Imagine a wee little spring bubbling and gurgling, laughing and splashing life giving water on it’s surroundings. We see beauty in the rock’s hidden treasures that only wetness can bring. Our eyes caress the little mountain wildflowers and we wonder at that perfect shade of lavender. The little spring accomplishes so much as it feeds life into it’s environment.
“But whoever drinks of the water that I give him will never be more thirsty again. The water I give him will become in him a spring of water welling up to eternal life.” John 4:14
The Holy Spirit lives within those who receive Jesus as Savior and Lord. Transformed and made whole hearts happen because of the up-springing of the Holy Spirit within us. The Holy Spirit is the spring within us that gives us victory over our old life, makes real the things of Christ, and helps us realize the Fatherhood of God.
When the Holy Spirit can flow through our lives unquenched and ungrieved, he takes up our troubles and fears and settles them for us according to God’s will. The Holy Spirit makes a way for our outer lives to be the unforced reflection of an inner life which is pure, full of tenderness, looks on humanity with a heart of love, and watches for opportunities to offer a helping hand to lift up the oppressed and weary.
The power of God lives within us like the little spring in the woods. Sometimes we wonder if it will ever run dry, but then we hear the whisper of the upper spring assuring us that we’re connected to a much bigger source that will never run dry. It’s only risks are blockages to the flow. Muddy leaves or falling branches will prevent the grand-daddy springs from feeding the little spring.
What blocks the flow of the Holy Spirit in our lives?
Grieving the Spirit
“And do not grieve the Holy Spirit of God, by whom you were sealed for the day of redemption. Let all bitterness and wrath and anger and clamor and slander be put away from you, along with all malice.” Ephesians 4:30-31
Bitterness, wrath, anger, clamor, slander, and malice grieve the Holy Spirit. Every time we justify one of these by saying, “God made me with a quick temper, it’s just the way I am, he’ll understand.” It might be the way you are, but have you considered the consequences to the person you took your quick anger out on? We don’t live as isolated islands, but intertwined and inter-dependent on one another.
All the things we keep in our hearts, defended, hidden, petted, and justified choke the inlet and outlet of the Holy Spirit in our life.
Quenching the Spirit
“Do not quench the spirit.” 1 Thessalonians 5:19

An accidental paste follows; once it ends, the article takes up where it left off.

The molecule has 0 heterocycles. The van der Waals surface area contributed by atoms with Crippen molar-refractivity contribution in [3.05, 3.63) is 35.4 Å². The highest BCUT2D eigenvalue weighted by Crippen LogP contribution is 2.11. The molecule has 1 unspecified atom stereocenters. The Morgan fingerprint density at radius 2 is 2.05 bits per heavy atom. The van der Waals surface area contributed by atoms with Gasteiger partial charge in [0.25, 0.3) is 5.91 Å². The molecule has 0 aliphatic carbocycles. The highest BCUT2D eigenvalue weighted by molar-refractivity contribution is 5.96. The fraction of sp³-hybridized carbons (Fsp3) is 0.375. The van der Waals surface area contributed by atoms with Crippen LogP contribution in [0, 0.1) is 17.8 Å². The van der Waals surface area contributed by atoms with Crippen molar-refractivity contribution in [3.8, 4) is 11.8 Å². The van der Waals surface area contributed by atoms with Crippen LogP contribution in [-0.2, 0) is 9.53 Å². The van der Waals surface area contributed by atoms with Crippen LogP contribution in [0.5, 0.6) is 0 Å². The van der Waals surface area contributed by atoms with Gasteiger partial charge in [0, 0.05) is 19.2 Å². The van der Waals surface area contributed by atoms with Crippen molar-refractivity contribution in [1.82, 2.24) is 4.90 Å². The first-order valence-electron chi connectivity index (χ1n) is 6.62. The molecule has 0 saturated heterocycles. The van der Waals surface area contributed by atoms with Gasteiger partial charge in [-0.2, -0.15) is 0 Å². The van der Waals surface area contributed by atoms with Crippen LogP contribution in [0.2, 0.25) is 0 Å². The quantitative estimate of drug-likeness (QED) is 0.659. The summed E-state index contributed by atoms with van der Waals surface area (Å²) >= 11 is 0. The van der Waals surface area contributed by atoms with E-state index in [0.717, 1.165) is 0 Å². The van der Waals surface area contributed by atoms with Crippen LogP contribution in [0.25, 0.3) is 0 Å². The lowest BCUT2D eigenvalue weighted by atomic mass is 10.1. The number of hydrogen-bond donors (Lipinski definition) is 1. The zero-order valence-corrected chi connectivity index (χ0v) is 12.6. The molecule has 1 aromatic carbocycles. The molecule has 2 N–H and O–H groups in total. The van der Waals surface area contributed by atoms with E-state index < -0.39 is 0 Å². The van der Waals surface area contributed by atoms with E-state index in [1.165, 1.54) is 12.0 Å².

Is it easy or hard for you to say yes to God? When God says to pray, do you? When he says be still, do you get busy? When he says give your time or money, do you find ways to get out of it?
Each time we say “no” to the command to pray, give, or serve, we block the flow of the Holy Spirit in our lives.
Say yes with your whole heart.
My beautiful friends, it’s not about getting more of God in you by praying harder or doing more, it’s about taking into account the fact that you have him already. As C. I. Scofield states, “If you really believe that the Holy Spirit of God dwells in your mortal body, a transformation of life has begun.”
We don’t base this God-life on feelings but by receiving the facts by faith. God lives within you, you are seated in the heavenly realms with Christ, and the Holy Spirit lives within you. Those are facts that you can receive by faith.
I’m a both and kind of girl. It’s both coffee and chocolate. It’s both chocolate cake and chocolate frosting. I can’t separate the two. I mean, I can, if I have to, but I’d prefer not. But those are the easy both/ands. Those are the ones that I can take and run with that don’t make me squirm or feel twitchy inside.
It’s the ones that challenge our pet preferences, especially when it comes the Bible, that make us twitchy. Everybody has them, so when one of the both/ands rub up against those preferences, which we often disguise as biblical truth, we get. . . twitchy. You know, that squirmy feeling we quickly ignore, but keeps coming back and so we drown it out with busy? Yeah, meet twitchy.
Grace and Truth
Grace and truth is a both/and kind of deal, and it’s easy to get twitchy about them. Our human tendency is to lean slightly one way or the other. We extend so far to the grace side that we forget to bring truth right along. Or we run so fast with truth as a weapon that we leave grace back there at mile marker 3 while we’re at mile marker 20 brandishing our sword.
The two can’t be separated, it’s when we try to separate the two that we create legalism and liberalism. Both prevent the Holy Spirit from truly accomplishing his work in our lives. So what do we do? How do we stop this separation of grace and truth?
John 1:16-17 “For from his fullness we have all received, grace upon grace. For the law was given through Moses; grace and truth came through Jesus Christ.”
For starters, we focus on the personhood of Jesus Christ. Who was he? Why did he come? Why should I follow him? We can answer these questions by starting at the beginning. Jesus is God in the flesh. He came to show us the way to Father God and following him is the absolute best, most remarkable decision you can make. Not so that you have a “genie in the bottle,” but so that you have the hope of heaven in your heart, which makes every trial or burden in this life a mere stepping stone into the presence of God.
So. First things first. Consider your own heart. There’s a funny little saying that when you point at someone there are three fingers pointing back at you. Technically, they’re pointing at your hand, but I think we get the picture. Be careful how you point an accusing finger at someone. Often the lack we witness in other’s lives is prevalent in our own.
Jesus brought both grace and truth. He fulfilled the law, streamlined the law and in essence made it much more difficult to follow since it’s now dealing with the heart rather than behavior as the Mosaic law did. But his grace is what gives us the power for our hearts to be changed. Grace is the power we need for transformative living and when we reject grace in our own hearts, we turn back to the Mosaic law and focus on behaviors.